Why I Dislike Psychics and Why You Should, Too

Why I Dislike Psychics and Why You Should, Too April 12, 2019

One of my guilty pleasures is Big Brother. Alongside Survivor, Big Brother satisfies some deep dark corner of my psyche that voraciously craves strategy. I loved chess growing up and now I can’t live without marathons of Settlers of Catan. If you watched my brain on an MRI, the very same areas that light up when I plan my attack against a dungeon boss playing Zelda would light up when I’m watching a discussion between two human chess pieces locked in a house somewhere far away.

Up here in the Great White North, we have our own Big Brother. Affectionately nicknamed BBCAN, I enjoy it more than the American series. Mostly because the Canadian contestants tend to be less… well, screamy and shrieky. South of the border, Big Brother is less about the strategy and more about the drama and that’s just not why I watch it. So, when BBCAN is airing like it is now, I am one happy heathen.

GM Note: I’m 3 episodes behind, so no spoilers in the comments, please!

This season, BBCAN introduced a houseguest who claimed to be psychic. Yes, in spite of the fact that Big Brother strategy relies almost entirely on a player’s ability to keep information on the down-low, production dared to bring in a mind-reader. If I believed in that sort of thing, I might have called it cheating, but because I don’t, I spent the first few weeks of the show yammering on and on about how great it would be if the psychic got blindsided. A few weeks in and mama’s wish came true. The clairvoyant was tossed from the BBCAN house and ladies and beards, she did not see it coming. In her exit interview, she tried to back peddle, but we all knew, she was just as surprised as the rest of us and it was a beautiful, poetic thing.

If it hasn’t come through loud and clear yet, I’ll save you the visit to your fortune-teller and clarify: I don’t like psychics. I especially don’t like psychics who take your money for “readings”. If you’re someone who claims to be psychic and that’s the extent to which you wish to take it, then I’m alright with you, though I don’t believe you. But as soon as you tell someone who’s struggling with something that you can help them find the answers with your psychic power, then we gonna have a problem. Then I’m gonna have to ask you to take a step back and stay the flip away from my family and friends. If you’re taking money to “help”, then all I see is a criminal.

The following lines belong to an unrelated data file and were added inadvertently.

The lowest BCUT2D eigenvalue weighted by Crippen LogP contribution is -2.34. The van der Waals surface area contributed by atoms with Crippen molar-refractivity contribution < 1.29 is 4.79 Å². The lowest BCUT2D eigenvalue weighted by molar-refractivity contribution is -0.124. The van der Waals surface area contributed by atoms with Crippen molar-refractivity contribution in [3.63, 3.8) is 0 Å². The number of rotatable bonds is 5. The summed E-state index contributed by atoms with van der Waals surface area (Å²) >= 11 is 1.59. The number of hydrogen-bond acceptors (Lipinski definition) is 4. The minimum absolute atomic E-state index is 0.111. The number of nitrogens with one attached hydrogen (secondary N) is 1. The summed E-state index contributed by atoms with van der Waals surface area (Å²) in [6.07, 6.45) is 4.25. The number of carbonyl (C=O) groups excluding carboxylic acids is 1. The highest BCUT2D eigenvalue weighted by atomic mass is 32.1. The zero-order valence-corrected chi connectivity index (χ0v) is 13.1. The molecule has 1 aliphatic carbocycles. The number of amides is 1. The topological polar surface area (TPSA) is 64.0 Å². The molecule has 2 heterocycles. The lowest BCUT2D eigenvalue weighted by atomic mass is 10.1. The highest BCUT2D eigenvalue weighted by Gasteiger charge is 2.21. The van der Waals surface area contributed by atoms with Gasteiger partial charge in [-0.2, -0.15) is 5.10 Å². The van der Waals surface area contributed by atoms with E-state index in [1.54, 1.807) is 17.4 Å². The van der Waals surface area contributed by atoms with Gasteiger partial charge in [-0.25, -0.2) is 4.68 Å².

The thing about psychics is that every last one of us, whether you believe in psychic ability or not, knows that there are people who fake it out there. We know there are people who say they’re psychic but who are not. The fact that any reasonable adult can accept this then leads us to the question, how do we know the difference? If you’re someone who believes that psychic ability exists and there are people out there who can use it to help you sort out your life or find closure with loved ones who’ve passed, you have to ask yourself, how do you know which “mediums” do indeed have the ability to see the future or communicate with “the other side”? How do you sort the fakes from the bonafide clairvoyants? What test do you apply that works universally?

We would all love to be able to say that we can go into something completely stripped of bias, but none of us can. That’s why we needed science to begin with. We knew that each one of us has our own biases, whether we are aware of them or not, and we knew that we would have to find a way to strip those biases in order to discover the truth. Science accomplishes that with its insistence on demonstrability, controlled experiments, repetition and peer-review. We cannot strip ourselves of our biases, but science can.

When someone believes in the power of psychic mediums, they walk into a reading with a bias. They will find ways to weave around the misses and focus on the hits. When someone like me, who does not believe in psychics at all, goes into a reading, my bias will likely lead me to put less weight on the hits and more on the misses. This is called confirmation bias. You look for the evidence that supports your already held ideas. Even if you don’t have strong opinions either way, you still carry with you biases that can blind you to the truth.

The answer, then, is science. And the science suggests that psychic ability is simply not a real thing. We’ve explored claims of psychic ability in scientific settings since the times of Sigmund Freud and Carl Jung and the closest any of these experiments and studies have come to proving it’s a real thing is the 2011 study by Daryl Bem at Cornell University. This study resulted in findings that appeared to prove that precognition exists.

However, it all fell apart when the study was reproduced. Several reproductions later, and there is still no solid evidence for precognition.